x Abu Dhabi, UAEFriday 21 July 2017

The World Economic Forum is the proper place to talk Turkey

The WEF is the closest thing we have to a world laboratory for new ideas in economics, finance and business, and its deliberations usually produce an insightful mix of new opinions and outlooks, writes Frank Kane.

Recep Tayyip Erdogan, the Turkish prime minister, addresses the World Economic Forum in Istanbul yesterday. Bulent Kilic / AFP
Recep Tayyip Erdogan, the Turkish prime minister, addresses the World Economic Forum in Istanbul yesterday. Bulent Kilic / AFP

The World Economic Forum (WEF) is sometimes dismissed as a rarified talking shop that rarely achieves anything concrete.

It's easy to see why. The forum, with its self-proclaimed mission to "improve the state of the world" takes itself very seriously. Subject matters are always high-brow, participants pride themselves on being world opinion-moulders, and its gatherings have a smug, self-satisfied feeling. As though a few days of jaw-jaw will really improve the global quality of life.

Nonetheless, the WEF is the closest thing we have to a world laboratory for new ideas in economics, finance and business, and its deliberations usually produce an insightful mix of new opinions and outlooks.

So it is with the WEF in Istanbul. Covering Europe, Central Asia and the Middle East, it is the first occasion on which such a large geographical area has been pulled together under one forum. With the euro-zone crisis still raging, the repercussions of the Arab Spring continuing to rumble ominously around parts of the Middle East and North Africa (Mena), and with Central Asia in a state of flux, it seems the forum has most of the world's problems under one roof.

The main theme of the gathering is "bridging regions in transformation", which is a neat reference to the host country.

Turkey bridges Europe and Asia in a metaphorical as well as a physical sense, and the Turkish "model" of democratic, tolerant Islam, coupled with economic dynamism, is one many in the Middle East would like to see adopted as an outcome of the Arab Spring.

The three sub-themes talk very much to the concerns of the Middle East. "Harnessing technology and social change" could almost be a direct reference to the role played by the new social media in the upheavals in Tunisia, Egypt and Libya.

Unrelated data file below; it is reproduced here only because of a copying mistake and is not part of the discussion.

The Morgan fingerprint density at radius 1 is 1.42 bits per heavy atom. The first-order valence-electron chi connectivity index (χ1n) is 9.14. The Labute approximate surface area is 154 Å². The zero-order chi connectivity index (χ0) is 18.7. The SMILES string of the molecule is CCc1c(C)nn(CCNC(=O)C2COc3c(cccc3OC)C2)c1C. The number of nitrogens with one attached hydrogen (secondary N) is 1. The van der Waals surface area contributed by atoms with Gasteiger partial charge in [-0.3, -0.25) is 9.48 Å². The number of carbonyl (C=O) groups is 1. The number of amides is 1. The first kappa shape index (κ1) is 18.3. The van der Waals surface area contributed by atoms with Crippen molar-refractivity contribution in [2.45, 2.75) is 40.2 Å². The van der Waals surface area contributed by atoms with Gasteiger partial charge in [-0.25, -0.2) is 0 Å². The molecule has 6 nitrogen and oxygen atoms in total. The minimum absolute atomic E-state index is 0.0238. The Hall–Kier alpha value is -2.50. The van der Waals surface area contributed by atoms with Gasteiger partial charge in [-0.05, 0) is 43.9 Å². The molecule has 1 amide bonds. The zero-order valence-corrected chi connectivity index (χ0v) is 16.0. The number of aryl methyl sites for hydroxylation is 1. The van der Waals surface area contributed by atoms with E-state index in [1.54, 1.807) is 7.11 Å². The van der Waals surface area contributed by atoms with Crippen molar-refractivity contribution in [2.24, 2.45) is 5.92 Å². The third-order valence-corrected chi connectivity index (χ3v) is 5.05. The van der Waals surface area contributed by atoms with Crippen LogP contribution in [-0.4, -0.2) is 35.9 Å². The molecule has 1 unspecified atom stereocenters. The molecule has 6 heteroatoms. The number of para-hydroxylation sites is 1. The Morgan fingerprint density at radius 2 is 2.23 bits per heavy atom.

The second sub-theme - "rising to the growth and employment challenge" - also has obvious relevance for the Mena region, where youth unemployment has been identified as one of the major issues to be solved in the next decade. But, with European joblessness a big factor in the uncertainty facing the euro zone, it has wider implications, too.

The final sub-theme - "shaping the new governance landscape" - at first sight looks the most nebulous. But a dip into the programme shows its relevance to the economies of the Middle East and central Asia.

There are sessions on the campaigns against corruption in the Mena region and in central Asia, as well as discussions on the role of religion in the region and the problems faced by what WEF calls the "emerging democracies" of Central Asia.

Nonetheless, the issue that is more or less guaranteed to monopolise the forum remains unchanged from the Davos meeting in January - the future of the European Union.

One session is ambitiously entitled "solving the euro-zone puzzle", and whether it can achieve a "solution" in a one-hour televised debate will be a test of the WEF approach, as well as a challenge for the moderator who will oversee an expected confrontation between the Greek finance minister and the governor of the Turkish central bank.

Inevitably, the Turkish economic model is also on trial during this forum. It has won enthusiastic approval from many observers in the wake of the global financial crisis. High growth rates, fiscal stability and financial prudence are things seldom associated with the country, but they have been characteristics for the past four years.

There is a feeling, however, that the country's economic strategy is at a crossroads.

There is a genuine concern over foreign direct investment. How much of the cash that has poured into Turkey in the past two years has been "hot money", looking for an easy poste restante and then flying away when times get tougher? It's hard to say, but the next few months will provide the answer.

If the Istanbul WEF gives some clues on this issue, it will have fulfilled its mission and improved the state of the world.

If it fails to clarify this matter, then it's just a talking shop after all.